Hunger's Silent Victims

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NISID HAJARICambodia is accustomed to the thunder of artillery, to death tolls thickened by war and disease. The quiet of peace, however, has begun to allow more subtle killers a hearing. The latest crisis: food security, or its shameful absence among the country's malnourished poor. The problem is hardly new, only newly appreciated. Earlier this year a joint survey published by UNICEF and the United Nations World Food Program (WFP) found that in Cambodia's poorest rural areas, nearly half the children under age five are physically stunted, while 20% suffer acute malnutrition. According to a separate U.N. study published last December, Cambodia has the highest malnutrition rates in East Asia, with an average daily intake of only 1,980 calories, even lower than that of famine-stricken North Korea (2,390 calories). Malnutrition in Cambodia is chronic, says the WFP's acting country director, Ken Noah Davies. You could call this a silent emergency, or you could call this a national crisis.

The scope of the problem bears out that dire warning. Although hunger is especially acute in the countryside, even Cambodia's relatively affluent urban population suffers disturbingly high rates of malnutrition. The most recent data released by the Ministry of Health reveal that in 1996, nearly 34% of children below the age of five in this upper-income group were moderately underweight and 21% severely stunted. The results suggest that not only income, but also sociocultural factors may contribute to the underfeeding of children. For traditional cultural reasons--breastfeeding from birth is seen as taboo--Cambodian women are often reluctant to suckle their newborns immediately, waiting several days and thereby depriving infants of highly nutritious colostrum, or first milk.

Much of the difficulty in feeding kids properly stems from the devastation wrought by the Khmer Rouge. Pol Pot's mad attempt at transforming the country into a vast agrarian commune destroyed its irrigation system, which had made Cambodia a net rice exporter in the 1960s. Since most farmers no longer hold formal title to their land--eliminated at the time, along with private property--their fields are vulnerable to takeover by soldiers and local thugs. And the sundering of countless families has disrupted the passage of traditional knowledge from mother to daughter. In some outlying districts, many women have 10 or more children; some are either unaware of birth control techniques or unable to afford condoms. Nobody comes to explain to them about healthcare, says Kao Chheng Huor, head of the WFP office for the provinces of Kampong Thom and Preah Vihear.

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But in Kampong Thom, which according to the joint UNICEF/WFP survey suffers the highest rates of child malnutrition in the country, it quickly becomes apparent that the heart of the problem is mind-numbing poverty. I had no choice. I had no other way except to send my children away, says Hol Ny, her eyes wet with tears. The 40-year-old widow, bereft of land or cattle, recently allowed three of her six children to go work for other families, some of them total strangers; the $15 she received per child must feed her and her three youngest for the next year. In her village of Srayou Cheung, at least six other families have similarly sold their children into bonded labor; some say they have had to forage in the forest for food. Hol Ny's neighbor, a 41-year-old divorcee named Pich Mom, sold her two sons for two years each. I was sick and couldn't earn any money, she says. It's hard for me to live without my children, but I think I did what was best for them.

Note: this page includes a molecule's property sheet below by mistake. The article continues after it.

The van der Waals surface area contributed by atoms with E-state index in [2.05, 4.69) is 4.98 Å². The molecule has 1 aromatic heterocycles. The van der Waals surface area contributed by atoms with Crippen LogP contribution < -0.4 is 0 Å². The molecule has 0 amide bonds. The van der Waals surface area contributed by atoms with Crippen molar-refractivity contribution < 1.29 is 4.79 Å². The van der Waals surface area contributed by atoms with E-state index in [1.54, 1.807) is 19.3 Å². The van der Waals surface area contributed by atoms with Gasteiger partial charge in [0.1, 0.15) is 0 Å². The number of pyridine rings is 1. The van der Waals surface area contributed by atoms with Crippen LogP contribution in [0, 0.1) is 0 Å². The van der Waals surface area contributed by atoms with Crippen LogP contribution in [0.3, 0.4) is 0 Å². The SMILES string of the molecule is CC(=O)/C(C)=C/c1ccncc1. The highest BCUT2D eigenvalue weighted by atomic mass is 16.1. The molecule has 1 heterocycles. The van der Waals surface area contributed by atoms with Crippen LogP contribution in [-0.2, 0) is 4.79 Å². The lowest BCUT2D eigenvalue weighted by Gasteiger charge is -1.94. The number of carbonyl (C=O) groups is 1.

For the past four years, Cambodia has actually recorded a small rice surplus--estimated to reach 30,000 tons this year. This bounty, however, is distributed poorly, and many farmers simply cannot afford to buy what is available. (In a country with a per capita income of only $300 a year, about 36% of Cambodians live below the official poverty line; last year the WFP assisted 1.4 million people, 15% of the population, with its food-for-work program.) Even those who have rice often have little else--perhaps a little salt, or the fermented fish paste called prahoc--to round out the dish. That little is not nearly enough: rice, while high in calories, has relatively few nutrients.

The WFP says Prime Minister Hun Sen was shocked by the U.N. surveys, and he now insists that eliminating malnutrition is a top priority. Now that the fighting is over, we expect everyone to work on this issue, says Nouv Kanun, the energetic secretary general of the newly created Council for Agriculture and Rural Development. A conference of Cabinet ministers and provincial authorities last month endorsed a 10-year, $90 million plan to tackle the root causes of malnutrition, focusing on crop diversification and awareness campaigns about nutrition, health and hygiene. Still, the damage that is already evident will plague Cambodia for years to come. If you are malnourished from six months until you are five, you are going to be handicapped for the rest of your life, warns Davies. You will never be able to develop your full mental or physical capacity. Perhaps now that warning can be heard.

Reported by Caroline Gluck/Kampong Thom

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